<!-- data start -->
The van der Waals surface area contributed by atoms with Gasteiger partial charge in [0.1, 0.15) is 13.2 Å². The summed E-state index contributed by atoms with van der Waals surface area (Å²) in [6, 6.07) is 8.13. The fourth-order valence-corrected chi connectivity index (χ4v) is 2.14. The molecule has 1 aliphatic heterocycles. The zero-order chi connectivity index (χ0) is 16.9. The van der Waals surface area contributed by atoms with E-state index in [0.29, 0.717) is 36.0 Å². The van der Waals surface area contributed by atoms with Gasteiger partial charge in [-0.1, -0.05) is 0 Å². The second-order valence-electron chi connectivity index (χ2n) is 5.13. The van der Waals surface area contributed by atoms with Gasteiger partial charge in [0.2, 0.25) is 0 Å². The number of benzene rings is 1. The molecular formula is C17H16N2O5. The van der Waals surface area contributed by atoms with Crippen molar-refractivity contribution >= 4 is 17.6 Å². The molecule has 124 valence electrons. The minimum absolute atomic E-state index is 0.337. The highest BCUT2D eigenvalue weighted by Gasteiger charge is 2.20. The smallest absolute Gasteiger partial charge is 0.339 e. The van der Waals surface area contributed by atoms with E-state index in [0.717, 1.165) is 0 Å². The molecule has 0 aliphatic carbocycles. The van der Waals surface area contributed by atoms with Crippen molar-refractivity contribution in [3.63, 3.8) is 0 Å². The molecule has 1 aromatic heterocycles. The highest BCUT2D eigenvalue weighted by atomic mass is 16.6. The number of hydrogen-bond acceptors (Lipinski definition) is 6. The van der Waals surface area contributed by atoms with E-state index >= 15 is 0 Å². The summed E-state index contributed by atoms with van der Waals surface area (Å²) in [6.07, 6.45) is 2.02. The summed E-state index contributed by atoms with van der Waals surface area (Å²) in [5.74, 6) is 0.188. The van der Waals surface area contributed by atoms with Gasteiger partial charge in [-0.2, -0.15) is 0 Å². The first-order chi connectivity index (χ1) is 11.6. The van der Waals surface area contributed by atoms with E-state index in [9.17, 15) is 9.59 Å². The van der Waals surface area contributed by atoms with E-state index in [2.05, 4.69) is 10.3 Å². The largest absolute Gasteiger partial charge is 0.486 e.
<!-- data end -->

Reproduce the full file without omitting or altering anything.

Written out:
The van der Waals surface area contributed by atoms with Gasteiger partial charge in [0.1, 0.15) is 13.2 Å². The summed E-state index contributed by atoms with van der Waals surface area (Å²) in [6, 6.07) is 8.13. The fourth-order valence-corrected chi connectivity index (χ4v) is 2.14. The molecule has 1 aliphatic heterocycles. The zero-order chi connectivity index (χ0) is 16.9. The van der Waals surface area contributed by atoms with E-state index in [0.29, 0.717) is 36.0 Å². The van der Waals surface area contributed by atoms with Gasteiger partial charge in [-0.1, -0.05) is 0 Å². The second-order valence-electron chi connectivity index (χ2n) is 5.13. The van der Waals surface area contributed by atoms with Gasteiger partial charge in [0.2, 0.25) is 0 Å². The number of benzene rings is 1. The molecular formula is C17H16N2O5. The van der Waals surface area contributed by atoms with Crippen molar-refractivity contribution >= 4 is 17.6 Å². The molecule has 124 valence electrons. The minimum absolute atomic E-state index is 0.337. The highest BCUT2D eigenvalue weighted by Gasteiger charge is 2.20. The smallest absolute Gasteiger partial charge is 0.339 e. The van der Waals surface area contributed by atoms with E-state index in [0.717, 1.165) is 0 Å². The molecule has 0 aliphatic carbocycles. The van der Waals surface area contributed by atoms with Crippen molar-refractivity contribution in [3.63, 3.8) is 0 Å². The molecule has 1 aromatic heterocycles. The highest BCUT2D eigenvalue weighted by atomic mass is 16.6. The number of hydrogen-bond acceptors (Lipinski definition) is 6. The van der Waals surface area contributed by atoms with E-state index >= 15 is 0 Å². The summed E-state index contributed by atoms with van der Waals surface area (Å²) in [6.07, 6.45) is 2.02. The summed E-state index contributed by atoms with van der Waals surface area (Å²) in [5.74, 6) is 0.188. The van der Waals surface area contributed by atoms with Gasteiger partial charge in [-0.2, -0.15) is 0 Å². The first-order chi connectivity index (χ1) is 11.6. The van der Waals surface area contributed by atoms with E-state index in [9.17, 15) is 9.59 Å². The van der Waals surface area contributed by atoms with E-state index in [2.05, 4.69) is 10.3 Å². The largest absolute Gasteiger partial charge is 0.486 e.